Methylmercury is the most toxic form of mercury. It is harmful to the human nervous system, particularly the developing brain. Methylmercury can easily be absorbed by the body through the gastrointestinal tract and rapidly enter the brain. Therefore, pregnant women and young children should be very careful when eating fish because ingesting large amount of methylmercury can affect the brain development of foetuses and children. Although methylmercury is unlikely to cause serious health concerns to the average adults, consumers should still pay heed as risks of damages to the vision, hearing, muscle coordination and memory may still exist.
Methylmercury levels vary among fish, with larger fish (predatory fish species) generally carrying higher risks. Mercury enters rivers and oceans through emissions from volcanic eruptions, mining activities, and industrial waste, and is converted into methylmercury by microorganisms in the water. When fish ingest these microorganisms, methylmercury builds up in the fish. Since large fish eat smaller fish, methylmercury level increases along the food chain; so predatory fish usually have higher methylmercury levels.
Needless to say, people should choose fish with low methylmercury levels during pregnancy; but those planning for pregnancy should really start paying heed to the type of fish they eat a year before conception as methylmercury can gradually accumulate in the body over time. Although the human body can excrete methylmercury naturally, the process is very slow. If one often eats fish with high methylmercury levels, it may take over a year for the body to reduce its methylmercury level substantially. Furthermore, one cannot reduce the methylmercury in fish simply by cooking. Therefore, if a woman is planning to become pregnant, she should avoid eating fish with high methylmercury levels at least a year before pregnancy.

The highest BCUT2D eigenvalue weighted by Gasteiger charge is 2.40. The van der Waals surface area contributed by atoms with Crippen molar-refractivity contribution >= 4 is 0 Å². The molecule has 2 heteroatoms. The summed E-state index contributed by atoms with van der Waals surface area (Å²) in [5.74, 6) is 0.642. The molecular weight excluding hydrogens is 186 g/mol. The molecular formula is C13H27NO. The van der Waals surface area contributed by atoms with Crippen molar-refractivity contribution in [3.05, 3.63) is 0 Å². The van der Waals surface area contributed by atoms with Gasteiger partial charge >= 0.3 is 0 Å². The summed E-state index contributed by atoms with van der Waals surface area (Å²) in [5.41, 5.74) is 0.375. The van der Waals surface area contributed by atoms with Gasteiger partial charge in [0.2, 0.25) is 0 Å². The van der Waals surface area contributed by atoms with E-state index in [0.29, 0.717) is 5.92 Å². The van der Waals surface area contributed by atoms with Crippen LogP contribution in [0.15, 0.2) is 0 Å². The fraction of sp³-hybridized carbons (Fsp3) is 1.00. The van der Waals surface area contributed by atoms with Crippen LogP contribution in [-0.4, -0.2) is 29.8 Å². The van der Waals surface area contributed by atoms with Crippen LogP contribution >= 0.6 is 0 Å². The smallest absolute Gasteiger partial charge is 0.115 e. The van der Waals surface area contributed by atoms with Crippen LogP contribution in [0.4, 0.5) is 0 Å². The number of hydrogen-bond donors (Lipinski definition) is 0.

Sashimi is a high-risk food as apart from the chance of containing parasites, undercooked fish and shellfish are likely to contain viruses including vibrio, salmonella, listeria, norovirus and hepatitis A virus. The freezing process may not be able to effectively kill the above microorganisms, so consumers must be cautious.
Consumers need not exclude fish entirely due to concerns about methylmercury, but simply avoid fish with high methylmercury levels. Fish contain a variety of nutrients needed by the human body, such as omega-3 fatty acids and high-quality proteins. Maintaining a balanced diet that includes a variety of fish is beneficial to the heart and children’s brain development. Women and young children should particularly add fish to their diets.
Which are the large fish that carry higher risks? They include alfonsino, shark, swordfish, marlin, orange roughy, king mackerel, and larger tuna species, which may contain higher levels of methylmercury. Therefore, people who are more vulnerable to mercury, such as young children and pregnant women, are urged to avoid eating these fish whenever possible.
The Consumer Council previously conducted a test on 50 samples of salmon and tuna available on the market; consumers who are interested to find out the results on their methylmercury levels and parasites found may refer to the article '10 Tuna Sashimi Samples Had Methylmercury Levels Exceeded Regulatory Limits 2 Found to Contain Parasites' (Chinese version only) in Issue #510 of CHOICE Magazine.
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